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Runaways  Volume 4: True Believers (2006)
by Brian K. Vaughan, Adrian Alphona (Illustrator)
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Picking up a little while after the end of the first Runaways series, the gang is back in action! Their modus operandi? Help other runaway kids who might be getting mixed up with the wrong element (meaning super villains). We find the group squaring off against the Wrecking Crew, which really seems to be a test for any new do-gooder out there. This time, one of Wrecker's goons has his kid tagging along on their first heist since moving to LA.
While the Runaways test their mettle against some enchanted metal, we are introduced (or re-introduced, really) to some former child and teen heroes who are now in a support group to deal with their issues. Right off the bat, they are contacted by a mysterious benefactor who offers them a large sum to track down the Runaways and return them to foster care. Included in this group are some familiar, if not regularly seen faces. There's Darkhawk, Julie from Power Pack, the female Turbo, Ricochet of the Slingers, Chamber of Generation X, and Phil Ulrich (the former good-guy Green Goblin).
Things start to turn weird (weirder?) when an adult Gert appears from the future in her parents' time portico to warn the group of a serious threat to their future, a hero turned villain and currently a kid named Victor Mancha. Future Gert tells the team that they must stop Victor before he becomes a danger to the world. This becomes the major storyline for the rest of this collection.
Good run of issues in this set. I really enjoy the Victor storyline, especially the secret of what big bad is the boy's father. There are some interesting theories from the group as to who it could be.
One thing I really like about this book is that the group is rather girl-heavy. In fact, for all Chase's male posturing, he seems more than willing to just be the team getaway driver (and Gert's boyfriend). It's nice to see each member start to come into their own here. Also, Chase has one of my favorite lines in this set:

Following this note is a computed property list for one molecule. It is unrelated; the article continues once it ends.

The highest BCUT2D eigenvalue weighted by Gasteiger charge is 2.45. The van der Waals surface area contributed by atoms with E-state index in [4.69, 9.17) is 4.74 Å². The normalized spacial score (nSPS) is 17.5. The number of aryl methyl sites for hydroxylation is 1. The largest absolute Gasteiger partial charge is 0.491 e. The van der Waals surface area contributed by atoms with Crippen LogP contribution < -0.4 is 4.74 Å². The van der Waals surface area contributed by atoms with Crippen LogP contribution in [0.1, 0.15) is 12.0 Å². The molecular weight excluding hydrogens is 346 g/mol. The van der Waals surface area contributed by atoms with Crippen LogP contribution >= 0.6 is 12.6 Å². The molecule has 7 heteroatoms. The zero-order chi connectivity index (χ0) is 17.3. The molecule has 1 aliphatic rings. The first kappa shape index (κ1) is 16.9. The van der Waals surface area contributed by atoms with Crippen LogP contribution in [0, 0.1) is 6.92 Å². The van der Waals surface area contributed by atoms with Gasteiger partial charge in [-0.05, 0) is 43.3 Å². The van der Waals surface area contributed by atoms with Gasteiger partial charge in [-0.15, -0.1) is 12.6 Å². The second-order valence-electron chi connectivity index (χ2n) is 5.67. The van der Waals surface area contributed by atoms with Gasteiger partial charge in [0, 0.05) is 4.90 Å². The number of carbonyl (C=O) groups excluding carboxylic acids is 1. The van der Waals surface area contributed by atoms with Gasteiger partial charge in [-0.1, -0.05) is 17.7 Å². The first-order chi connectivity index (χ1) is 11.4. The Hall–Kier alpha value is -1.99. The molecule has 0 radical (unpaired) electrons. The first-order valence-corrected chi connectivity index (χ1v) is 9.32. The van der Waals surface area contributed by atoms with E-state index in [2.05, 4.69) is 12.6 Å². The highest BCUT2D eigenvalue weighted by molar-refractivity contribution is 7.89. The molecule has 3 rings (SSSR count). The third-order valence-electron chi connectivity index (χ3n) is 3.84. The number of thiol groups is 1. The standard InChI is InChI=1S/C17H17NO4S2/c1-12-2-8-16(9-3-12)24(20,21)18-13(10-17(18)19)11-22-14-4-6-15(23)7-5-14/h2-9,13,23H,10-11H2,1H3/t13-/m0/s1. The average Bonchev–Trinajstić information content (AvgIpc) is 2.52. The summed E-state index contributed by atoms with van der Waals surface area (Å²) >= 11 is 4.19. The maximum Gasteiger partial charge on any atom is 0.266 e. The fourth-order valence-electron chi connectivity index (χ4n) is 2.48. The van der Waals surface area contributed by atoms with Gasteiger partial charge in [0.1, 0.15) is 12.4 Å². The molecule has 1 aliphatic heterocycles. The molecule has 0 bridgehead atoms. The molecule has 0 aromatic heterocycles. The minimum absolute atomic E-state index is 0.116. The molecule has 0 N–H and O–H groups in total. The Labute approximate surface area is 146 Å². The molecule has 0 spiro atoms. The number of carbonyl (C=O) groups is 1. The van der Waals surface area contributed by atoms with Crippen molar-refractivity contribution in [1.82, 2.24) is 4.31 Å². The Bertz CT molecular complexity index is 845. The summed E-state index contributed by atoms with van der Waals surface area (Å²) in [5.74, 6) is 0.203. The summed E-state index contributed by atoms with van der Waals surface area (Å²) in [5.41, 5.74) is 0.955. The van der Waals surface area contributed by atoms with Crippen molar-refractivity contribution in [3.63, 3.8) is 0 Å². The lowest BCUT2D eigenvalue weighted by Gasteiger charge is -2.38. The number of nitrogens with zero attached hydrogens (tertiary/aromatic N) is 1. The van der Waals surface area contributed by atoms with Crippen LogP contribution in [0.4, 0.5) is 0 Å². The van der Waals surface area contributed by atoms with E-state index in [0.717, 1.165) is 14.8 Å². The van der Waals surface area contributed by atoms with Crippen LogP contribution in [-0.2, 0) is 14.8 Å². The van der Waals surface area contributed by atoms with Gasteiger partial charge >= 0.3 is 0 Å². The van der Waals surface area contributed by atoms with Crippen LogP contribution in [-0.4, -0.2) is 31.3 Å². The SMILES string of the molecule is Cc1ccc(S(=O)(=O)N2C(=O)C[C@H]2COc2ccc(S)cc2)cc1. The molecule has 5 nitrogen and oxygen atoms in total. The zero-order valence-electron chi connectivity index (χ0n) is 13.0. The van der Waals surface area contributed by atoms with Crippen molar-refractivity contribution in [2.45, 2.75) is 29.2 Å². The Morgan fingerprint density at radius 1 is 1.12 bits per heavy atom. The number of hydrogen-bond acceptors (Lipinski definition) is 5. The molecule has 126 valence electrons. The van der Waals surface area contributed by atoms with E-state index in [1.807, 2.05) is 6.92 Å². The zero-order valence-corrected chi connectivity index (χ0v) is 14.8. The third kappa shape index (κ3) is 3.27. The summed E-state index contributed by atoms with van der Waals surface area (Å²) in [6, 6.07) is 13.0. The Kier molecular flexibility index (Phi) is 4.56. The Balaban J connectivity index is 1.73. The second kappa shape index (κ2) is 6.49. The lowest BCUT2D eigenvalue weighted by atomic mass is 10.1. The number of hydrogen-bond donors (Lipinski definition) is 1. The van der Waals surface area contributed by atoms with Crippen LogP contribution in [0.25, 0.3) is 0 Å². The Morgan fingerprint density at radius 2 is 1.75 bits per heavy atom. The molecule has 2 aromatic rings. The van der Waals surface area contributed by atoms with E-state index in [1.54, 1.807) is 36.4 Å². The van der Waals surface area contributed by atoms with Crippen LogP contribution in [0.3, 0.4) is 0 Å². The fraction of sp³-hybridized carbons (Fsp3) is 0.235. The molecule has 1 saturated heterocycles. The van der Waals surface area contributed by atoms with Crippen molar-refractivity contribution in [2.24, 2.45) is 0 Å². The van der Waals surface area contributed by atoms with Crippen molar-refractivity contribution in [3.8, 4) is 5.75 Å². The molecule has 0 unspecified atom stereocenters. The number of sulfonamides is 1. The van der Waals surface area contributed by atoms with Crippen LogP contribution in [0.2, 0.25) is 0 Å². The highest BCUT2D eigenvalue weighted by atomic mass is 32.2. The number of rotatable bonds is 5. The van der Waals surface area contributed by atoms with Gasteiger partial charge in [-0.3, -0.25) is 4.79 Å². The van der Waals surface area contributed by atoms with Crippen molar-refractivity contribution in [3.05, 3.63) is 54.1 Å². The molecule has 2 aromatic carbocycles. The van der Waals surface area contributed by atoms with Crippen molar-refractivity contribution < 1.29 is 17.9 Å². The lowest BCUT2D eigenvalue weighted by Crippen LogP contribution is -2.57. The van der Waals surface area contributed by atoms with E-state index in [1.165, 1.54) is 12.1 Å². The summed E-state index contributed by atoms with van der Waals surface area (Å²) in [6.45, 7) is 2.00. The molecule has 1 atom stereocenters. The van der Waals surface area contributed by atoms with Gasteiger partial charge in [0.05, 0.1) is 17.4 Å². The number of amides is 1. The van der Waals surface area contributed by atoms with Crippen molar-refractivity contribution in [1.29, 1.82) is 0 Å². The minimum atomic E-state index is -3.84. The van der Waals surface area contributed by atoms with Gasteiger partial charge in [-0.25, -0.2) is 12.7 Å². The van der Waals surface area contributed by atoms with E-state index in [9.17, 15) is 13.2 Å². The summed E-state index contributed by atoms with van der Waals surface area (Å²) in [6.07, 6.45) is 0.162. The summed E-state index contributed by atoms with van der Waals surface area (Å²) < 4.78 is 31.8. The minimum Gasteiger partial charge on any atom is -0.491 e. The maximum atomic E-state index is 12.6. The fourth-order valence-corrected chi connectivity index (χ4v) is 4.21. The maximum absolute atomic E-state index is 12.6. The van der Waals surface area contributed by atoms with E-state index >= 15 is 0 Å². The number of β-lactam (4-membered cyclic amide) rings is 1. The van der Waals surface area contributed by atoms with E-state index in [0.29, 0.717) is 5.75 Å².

Victor: "What's your power?"
Chase: "A poor upbringing."
Picked this one up because I read volume one of the Terry Moore series, and I thought a different interpretation might come off better. It didn't. Of course, I thought that the sentence "Collecting Runaways #1-6" meant I was reading volume one, which I apparently was not, which was kind of annoying/confusing.
Maybe if I was more into small time young marvel superheros, I would be more into this series. Right now the series comes off as a series of shocking plot twists to keep you turning pages, with no real character or depth.
Better than the last one, though the beginning was still a bit flat. Victor seems like an interesting addition to the group.
And I still can't buy the Gert/Chase relationship, Gert calling Chase stuff like "Honey" or "Darling" just feel so out of character from her, and I don't understand why they like each other.
Nico is doing a good enough job as the team leader, but she does not seem as fit for the job as Alex was.
Belongs to Series
Runaways Vol. 2 (2005-2008) (omnibus, issues 1-6)
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Wikipedia in English (1)
When a group of teenagers discovers that their parents are actually super-villains, they run away from home... but that's only step one! Now that the evil Pride is gone, nearly every bad guy in the Marvel Universe is trying to fill the power vacuum in Los Angeles, and the Runaways are the only heroes who can stop them! Plus: What does a mysterious new team of young heroes want with the Runaways, and which fan-favorite Marvel characters are part of this group? Collects Runaways #1-6.
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Melvil Decimal System (DDC)741.5973The arts Graphic arts and decorative arts Drawing & drawings Cartoons, Caricatures, Comics Collections North American United States (General)
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Getting the team back together as a way to just GET OUT OF THE SYSTEM is enough justification for me. What's worse? Learning that your parents are super villains? Or being wards of the state?
This is a VERY DIFFICULT QUESTION.
Of course, putting our folks up against some former B-lister heroes just trying to do the right thing while recovering in self-help groups designed to work through the issues of being child superheroes is just too funny to miss. Runaways versus self-help junkies. :)
And then there's the time-travel, super-dark future knocking on their door.
All in all, enjoyable. :) ( )